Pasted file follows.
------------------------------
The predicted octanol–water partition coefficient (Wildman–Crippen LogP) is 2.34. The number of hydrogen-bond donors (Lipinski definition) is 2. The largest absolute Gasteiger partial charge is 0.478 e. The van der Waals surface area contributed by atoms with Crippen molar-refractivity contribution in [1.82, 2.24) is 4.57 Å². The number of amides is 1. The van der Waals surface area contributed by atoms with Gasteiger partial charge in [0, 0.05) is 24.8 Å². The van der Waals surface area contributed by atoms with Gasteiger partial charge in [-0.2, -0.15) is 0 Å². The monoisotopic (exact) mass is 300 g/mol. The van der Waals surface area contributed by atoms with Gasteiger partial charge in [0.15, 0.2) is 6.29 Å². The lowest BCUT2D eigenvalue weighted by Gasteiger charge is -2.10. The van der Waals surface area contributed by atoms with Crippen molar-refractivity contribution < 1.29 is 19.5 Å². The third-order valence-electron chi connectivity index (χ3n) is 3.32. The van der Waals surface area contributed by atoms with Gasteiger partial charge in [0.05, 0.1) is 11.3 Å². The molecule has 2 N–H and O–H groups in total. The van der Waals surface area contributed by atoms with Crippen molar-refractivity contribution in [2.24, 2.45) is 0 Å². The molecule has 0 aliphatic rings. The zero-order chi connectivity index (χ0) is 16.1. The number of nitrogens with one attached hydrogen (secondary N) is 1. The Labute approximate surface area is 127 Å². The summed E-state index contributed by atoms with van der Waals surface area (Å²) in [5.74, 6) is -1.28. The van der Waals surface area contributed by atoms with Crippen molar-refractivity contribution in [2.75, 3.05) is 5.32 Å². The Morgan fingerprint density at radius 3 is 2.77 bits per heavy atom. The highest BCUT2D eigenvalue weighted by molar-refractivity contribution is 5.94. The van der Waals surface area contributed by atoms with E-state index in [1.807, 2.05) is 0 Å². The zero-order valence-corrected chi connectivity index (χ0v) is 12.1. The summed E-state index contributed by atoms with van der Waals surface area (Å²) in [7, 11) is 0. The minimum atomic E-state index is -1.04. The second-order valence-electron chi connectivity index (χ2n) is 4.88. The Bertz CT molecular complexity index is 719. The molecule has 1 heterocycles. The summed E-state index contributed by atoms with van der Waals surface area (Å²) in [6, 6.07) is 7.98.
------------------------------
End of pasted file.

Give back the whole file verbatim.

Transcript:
The predicted octanol–water partition coefficient (Wildman–Crippen LogP) is 2.34. The number of hydrogen-bond donors (Lipinski definition) is 2. The largest absolute Gasteiger partial charge is 0.478 e. The van der Waals surface area contributed by atoms with Crippen molar-refractivity contribution in [1.82, 2.24) is 4.57 Å². The number of amides is 1. The van der Waals surface area contributed by atoms with Gasteiger partial charge in [0, 0.05) is 24.8 Å². The van der Waals surface area contributed by atoms with Gasteiger partial charge in [-0.2, -0.15) is 0 Å². The monoisotopic (exact) mass is 300 g/mol. The van der Waals surface area contributed by atoms with Gasteiger partial charge in [0.15, 0.2) is 6.29 Å². The lowest BCUT2D eigenvalue weighted by Gasteiger charge is -2.10. The van der Waals surface area contributed by atoms with Crippen molar-refractivity contribution < 1.29 is 19.5 Å². The third-order valence-electron chi connectivity index (χ3n) is 3.32. The van der Waals surface area contributed by atoms with Gasteiger partial charge in [0.05, 0.1) is 11.3 Å². The molecule has 2 N–H and O–H groups in total. The van der Waals surface area contributed by atoms with Crippen molar-refractivity contribution in [2.24, 2.45) is 0 Å². The molecule has 0 aliphatic rings. The zero-order chi connectivity index (χ0) is 16.1. The number of nitrogens with one attached hydrogen (secondary N) is 1. The Labute approximate surface area is 127 Å². The summed E-state index contributed by atoms with van der Waals surface area (Å²) in [5.74, 6) is -1.28. The van der Waals surface area contributed by atoms with Crippen molar-refractivity contribution in [2.75, 3.05) is 5.32 Å². The Morgan fingerprint density at radius 3 is 2.77 bits per heavy atom. The highest BCUT2D eigenvalue weighted by molar-refractivity contribution is 5.94. The van der Waals surface area contributed by atoms with E-state index in [1.807, 2.05) is 0 Å². The zero-order valence-corrected chi connectivity index (χ0v) is 12.1. The summed E-state index contributed by atoms with van der Waals surface area (Å²) in [7, 11) is 0. The minimum atomic E-state index is -1.04. The second-order valence-electron chi connectivity index (χ2n) is 4.88. The Bertz CT molecular complexity index is 719. The molecule has 1 heterocycles. The summed E-state index contributed by atoms with van der Waals surface area (Å²) in [6, 6.07) is 7.98.